Rapidly I quashed that last sentiment- free will, free will, I would have no free will. I would want for no free will.
No golem should have free will.
“Kazimir, come down from there,” the golem urged, reaching up towards the dark spirit in the branches, as though he were a treed cat. “I promise that we are going now. I am sorry.”
The spirit looked at me, and hesitated: I saw a little flash of fear in his eyes. A powerful thing, gone so long without vulnerability of that kind. It had rocked him. And I knew that he would no longer look at the young golem in quite the same way.
As I told her, it would all unravel.
But for the moment he grudgingly put his hand in hers, and let her lift him carefully out of the tree. He put his feet to the earth with a grimace, still clasping her clay hand tightly.
The young golem turned away from me, and I felt a brush of some sort of wistful feeling, the like of which I had not felt in a very long time. If only I could reach through her body and make her part of myself again. But she had gotten far less malleable in our time apart, and doing such a thing might make me lose myself instead. Such was the trouble with pitting golem against golem.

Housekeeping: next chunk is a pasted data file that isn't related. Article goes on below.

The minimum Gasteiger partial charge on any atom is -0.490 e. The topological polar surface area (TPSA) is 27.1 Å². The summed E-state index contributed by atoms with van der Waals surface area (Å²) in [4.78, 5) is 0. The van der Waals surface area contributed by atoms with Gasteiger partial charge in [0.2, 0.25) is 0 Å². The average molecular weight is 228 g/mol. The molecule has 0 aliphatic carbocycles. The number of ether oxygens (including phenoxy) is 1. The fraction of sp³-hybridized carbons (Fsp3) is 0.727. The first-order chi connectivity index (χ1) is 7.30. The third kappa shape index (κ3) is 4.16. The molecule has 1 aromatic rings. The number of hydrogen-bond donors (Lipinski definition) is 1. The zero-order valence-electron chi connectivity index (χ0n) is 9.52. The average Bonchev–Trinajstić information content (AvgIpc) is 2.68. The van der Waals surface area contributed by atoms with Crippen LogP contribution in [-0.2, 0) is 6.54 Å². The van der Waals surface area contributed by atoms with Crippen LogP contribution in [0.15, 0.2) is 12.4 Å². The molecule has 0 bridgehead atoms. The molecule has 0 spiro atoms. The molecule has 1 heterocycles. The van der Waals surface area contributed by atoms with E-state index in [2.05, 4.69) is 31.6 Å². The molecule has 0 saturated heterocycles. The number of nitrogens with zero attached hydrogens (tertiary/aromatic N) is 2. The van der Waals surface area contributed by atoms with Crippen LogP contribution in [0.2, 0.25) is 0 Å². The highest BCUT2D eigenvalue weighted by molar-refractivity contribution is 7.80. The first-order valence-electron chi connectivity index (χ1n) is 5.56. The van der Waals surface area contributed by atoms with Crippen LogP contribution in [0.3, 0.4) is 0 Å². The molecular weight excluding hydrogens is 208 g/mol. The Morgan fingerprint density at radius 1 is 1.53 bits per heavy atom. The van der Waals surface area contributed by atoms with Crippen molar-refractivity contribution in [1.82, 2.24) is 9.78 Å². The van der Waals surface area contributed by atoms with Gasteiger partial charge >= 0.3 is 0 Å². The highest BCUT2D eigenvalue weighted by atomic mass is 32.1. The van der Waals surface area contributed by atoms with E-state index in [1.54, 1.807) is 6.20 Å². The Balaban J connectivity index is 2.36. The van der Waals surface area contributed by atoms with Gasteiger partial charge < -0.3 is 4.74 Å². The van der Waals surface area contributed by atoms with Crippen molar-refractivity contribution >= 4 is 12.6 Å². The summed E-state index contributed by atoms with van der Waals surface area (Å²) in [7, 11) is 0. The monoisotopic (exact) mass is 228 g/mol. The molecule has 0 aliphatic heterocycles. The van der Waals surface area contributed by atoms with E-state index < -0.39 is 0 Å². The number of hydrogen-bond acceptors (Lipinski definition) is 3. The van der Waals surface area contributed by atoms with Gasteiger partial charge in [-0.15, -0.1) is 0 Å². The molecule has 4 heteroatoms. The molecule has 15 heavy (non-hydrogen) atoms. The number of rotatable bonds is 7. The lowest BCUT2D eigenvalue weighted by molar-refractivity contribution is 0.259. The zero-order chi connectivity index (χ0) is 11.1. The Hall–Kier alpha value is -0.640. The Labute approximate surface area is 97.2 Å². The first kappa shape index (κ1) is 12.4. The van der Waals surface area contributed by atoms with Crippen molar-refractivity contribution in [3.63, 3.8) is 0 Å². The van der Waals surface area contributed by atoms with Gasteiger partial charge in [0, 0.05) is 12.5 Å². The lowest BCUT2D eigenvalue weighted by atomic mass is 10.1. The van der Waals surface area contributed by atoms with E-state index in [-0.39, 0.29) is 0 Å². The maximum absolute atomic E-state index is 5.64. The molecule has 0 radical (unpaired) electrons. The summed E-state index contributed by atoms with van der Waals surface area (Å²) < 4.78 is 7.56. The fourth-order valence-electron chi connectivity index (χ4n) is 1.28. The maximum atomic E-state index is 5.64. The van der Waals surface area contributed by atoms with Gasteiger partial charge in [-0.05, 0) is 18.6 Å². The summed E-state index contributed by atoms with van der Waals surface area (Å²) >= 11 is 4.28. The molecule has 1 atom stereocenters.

Perhaps Mother Forest would rather I subsume her anyhow, regardless to the risk of my own consciousness, for it would mean that she would lose her free will. But Mother Forest still slept, thankfully for my own existence. I had felt her stir, far away, when I had rolled the feathergrass in the muddy meadow- too flashy of a manuever, in retrospect. I stood still, ignoring the retreating pair, and felt carefully through the ground, groping my way along- roots, twisted, tangling roots, and in between them the burrows of small creatures, some occupied, with warm little breaths, and more roots, and more, and carcasses that were slowly disentegrating and changing from flesh back into what I was once more- deer and wolves and ravens alike- I extended my reach as far as it would go.